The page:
A database set up by the government to provide information on physicians apparently has incorrect data in it. “Most physicians are legally required to get what’s called a National Provider Identifier, a unique, 10-digit number assigned to them by the federal Centers for Medicare & Medicaid Services, or CMS. Patients can search those numbers in an online database, which also includes physicians’ state license numbers. It’s those license numbers that are the problem: They’re wrong in tens of thousands of cases, an Enquirer investigation has found.” Good grief. Tens of thousands?
There’s a new archive available telling the stories of families who went through World War I. “The Army Children of the First World War project was set up as a digital archive to tell the stories of ordinary people who lived through the 1914-1918 conflict. The aim was to inspire both young and old to connect with the events of a century ago. Those behind the site have stuck to their promise of uploading a new image every week and few months on the website is packed with images and postcards written by soldiers on the frontline and sent back to loved ones in Leeds.”
Do you use NoScript to keep Firefox secure? If you do, you need to update it immediately – it has a serious security vulnerability. “The attack works because NoScript has a limited whitelist of trusted domains, allowing the host browser to load commonly-used tools from certain content delivery networks like googleapis.com. This feature tries to preserve websites’ functionality while simultaneously blocking any potentially malicious code.”
Japanese internment camp archives held at San Jose State University and other California Universities will be digitized. “Over the next two years, San Jose State and 14 other campuses in the California State University system will be digitizing 10,000 documents into a searchable database called the CSU Japanese American History Digitization Project.”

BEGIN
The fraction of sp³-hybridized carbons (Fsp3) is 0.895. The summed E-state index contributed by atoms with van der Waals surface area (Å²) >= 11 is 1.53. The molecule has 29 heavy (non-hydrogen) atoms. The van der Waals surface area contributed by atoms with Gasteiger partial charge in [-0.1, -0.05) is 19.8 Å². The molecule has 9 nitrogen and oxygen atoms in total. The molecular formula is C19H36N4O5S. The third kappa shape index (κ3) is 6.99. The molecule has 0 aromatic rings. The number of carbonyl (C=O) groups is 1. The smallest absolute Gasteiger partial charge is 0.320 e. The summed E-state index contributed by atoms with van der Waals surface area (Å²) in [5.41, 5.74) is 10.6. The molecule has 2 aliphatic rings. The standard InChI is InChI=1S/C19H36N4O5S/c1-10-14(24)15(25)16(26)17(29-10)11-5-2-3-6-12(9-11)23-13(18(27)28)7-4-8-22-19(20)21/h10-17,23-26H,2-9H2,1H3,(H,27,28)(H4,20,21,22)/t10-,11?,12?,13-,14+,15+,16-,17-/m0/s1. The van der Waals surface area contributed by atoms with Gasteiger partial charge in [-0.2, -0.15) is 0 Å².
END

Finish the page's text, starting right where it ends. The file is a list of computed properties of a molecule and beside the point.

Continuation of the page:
Microsoft has open-sourced WorldWide Telescope. “WorldWide Telescope began in 2007 as a Microsoft Research project, with early partners including astronomers and educators from Caltech, Harvard, Johns Hopkins, Northwestern, the University of Chicago and several NASA facilities. Over the past eight years, millions of people have downloaded and used WorldWide Telescope, coming to rely on its unified astronomical image and data environment for exploratory research, teaching and public outreach.”
It’s not a new resource per se; the new bit is that it doesn’t cost anything. The Cleveland Jewish News digital archive is now available for free. “On July 1, the Cleveland Jewish News unlocked its Digital Archive, making every story, photograph and advertisement available at the push of a few buttons….Issues of the CJN will be made publicly available online 90 days after publication. CJN digital edition subscribers have immediate access to all content as it is published.” I had to provide my name and e-mail to access, but I didn’t have to set up an account or anything.
History Colorado has launched an online database of selected items in its collection. “The database launched with images of 80,000 items and is continuing to grow. This database is an excellent resource for researchers to find primary sources on Colorado’s history.”
The Evernote Web Clipper extension can now save GMail attachments. “Popular note-taking service Evernote has released an update for its Web Clipper browser extension which now allows users to save Gmail messages that have attachments to their accounts so that they can easily bring them up later again when required. The update also adds more new functionality to the browser extension making it much more useful, and since it’s available for multiple browsers millions of users can take advantage of the features that it offers.”
You can now share, manage, and create custom maps from Google Drive. “Whether you’re planning your next event, mapping out the best route to visit clients, or sharing the location of your food truck with fans, Google My Maps makes it easy to put your world on a custom map. Starting today, you can access My Maps right from Google Drive on your Google Apps account, so it’s even easier to create, find and share your custom maps.”
The country of Kenya has a new database to help farmers with seed selection. “Mbegu means seed in Kiswahili language. According to the developers, MbeguChoice, which is the first of its kind in Sub-Saharan Africa, allows Kenyan farmers, agro-dealers and extension workers to analyse information on counties, crops, seasons and crop attributes such as drought-tolerance, disease- and pest-resistance, resulting in a list of suitable seed varieties and where they can be obtained.”